Harris County jailers were disciplined more than 120 times for misconduct involving abuse of authority or misuse of force, including beating, kicking and choking inmates. At least 15 were handcuffed at the time. In 84 of those 120 cases, jailers or supervisors failed to file required reports, lied or falsified documents. Stephen LaBoy, 25, was beaten by six jailers in his cell after flashing a mirror at a guard station. Drissa Pickens, 28, was assaulted by an accused murderer after a jailer unlocked a cell door and allowed the attack.Grits was also pleased to see them link the issue to punitive bail policies by local judges, citing critics who believe: "jail violence and chronic overcrowding are symptoms of the deeper problem of local judges' strict bond practices. Few accused offenders get released unless they can pay a non-refundable 10 percent commission charged by a Harris County-approved bondsman - a group that collectively makes millions from the county's tough lockup policies."
At least 70 inmates have died in custody since 2009. Three, including Hicks, died after guards used force. Other elderly or ill inmates were unable to make bond and died while awaiting trial. Latoshia Clark, 36, died pre-trial, of AIDS, after six weeks in jail for drug possession. Ten who died committed suicide, including Alex Guzman, 28, who hanged himself while two jailers ate a Domino's pizza and missed required cell checks. Guzman's case was among 35 documented instances where jailers skipped required cell checks, or faked records to hide skipping them.
Most jailers disciplined for abuse of authority or unnecessary force received only short suspensions. Since 2010, 33 of those jailers were fired for use of excessive force, unprofessional conduct, neglect of duties and lying or falsifying reports. Criminal charges were pursued against guards in only six of those cases. Jailer Brandon Whitaker grabbed inmate Tommy Maiden around the throat during a shouting match and squeezed so hard that he left bruises in the shape of handprints, jail photos show. Whitaker got a five-day suspension without being charged.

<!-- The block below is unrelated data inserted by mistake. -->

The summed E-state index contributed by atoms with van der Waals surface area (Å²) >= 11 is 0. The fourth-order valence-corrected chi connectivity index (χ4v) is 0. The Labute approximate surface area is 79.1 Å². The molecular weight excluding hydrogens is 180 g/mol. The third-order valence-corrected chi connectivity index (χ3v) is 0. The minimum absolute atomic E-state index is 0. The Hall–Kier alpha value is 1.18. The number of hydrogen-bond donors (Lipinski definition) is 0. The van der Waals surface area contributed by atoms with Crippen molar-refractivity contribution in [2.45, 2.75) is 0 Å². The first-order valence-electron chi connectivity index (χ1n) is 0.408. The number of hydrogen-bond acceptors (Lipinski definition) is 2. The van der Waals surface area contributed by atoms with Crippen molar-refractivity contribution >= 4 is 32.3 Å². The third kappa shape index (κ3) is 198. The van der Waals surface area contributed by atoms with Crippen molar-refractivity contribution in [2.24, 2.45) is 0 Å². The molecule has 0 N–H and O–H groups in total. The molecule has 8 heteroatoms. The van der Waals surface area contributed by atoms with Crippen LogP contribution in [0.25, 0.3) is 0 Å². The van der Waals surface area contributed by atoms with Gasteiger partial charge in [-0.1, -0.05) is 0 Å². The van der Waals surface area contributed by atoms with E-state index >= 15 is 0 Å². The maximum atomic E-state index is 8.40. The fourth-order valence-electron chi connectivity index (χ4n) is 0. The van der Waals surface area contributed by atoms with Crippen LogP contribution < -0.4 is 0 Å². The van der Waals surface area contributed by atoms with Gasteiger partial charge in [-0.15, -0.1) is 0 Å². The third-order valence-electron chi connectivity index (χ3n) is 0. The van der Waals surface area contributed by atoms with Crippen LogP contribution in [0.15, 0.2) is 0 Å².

Dozens of jail employees were disciplined after they fraternized or had sex with inmates, brought in contraband or concealed relationships with prisoners and gang members. A training academy was disbanded and guards as young as 18 until recently completed only online courses as a cost-cutting measure. Former Deputy Tony G. Richards was prosecuted for having sex with an inmate in the jail laundry. His lawyer declined comment.
The Sheriff can't influence local judges' bond policies which keep the jail stuffed to the gills. Even so, former Harris County Sheriff Adrian Garcia, who resigned his post to run for Houston mayor, must feel as though the Houston Chronicle has signed on to perform Sylvester Turner's opposition research. That's not the case, the paper began investigating the jail in earnest after a particularly terrible incident unrelated to the campaign. Still, it's hard to imagine a more damaging critique of Garcia's tenure as Sheriff than that laid out in the Houston paper this week. All this happened on his watch.
These reporters' research methodologies could be replicated at other Texas county jails, btw, so reporters in other jurisdictions should take notice and follow Hassan and Pinkerton's model. This is an excellent example of the continued value of old-school, paper-trail journalism.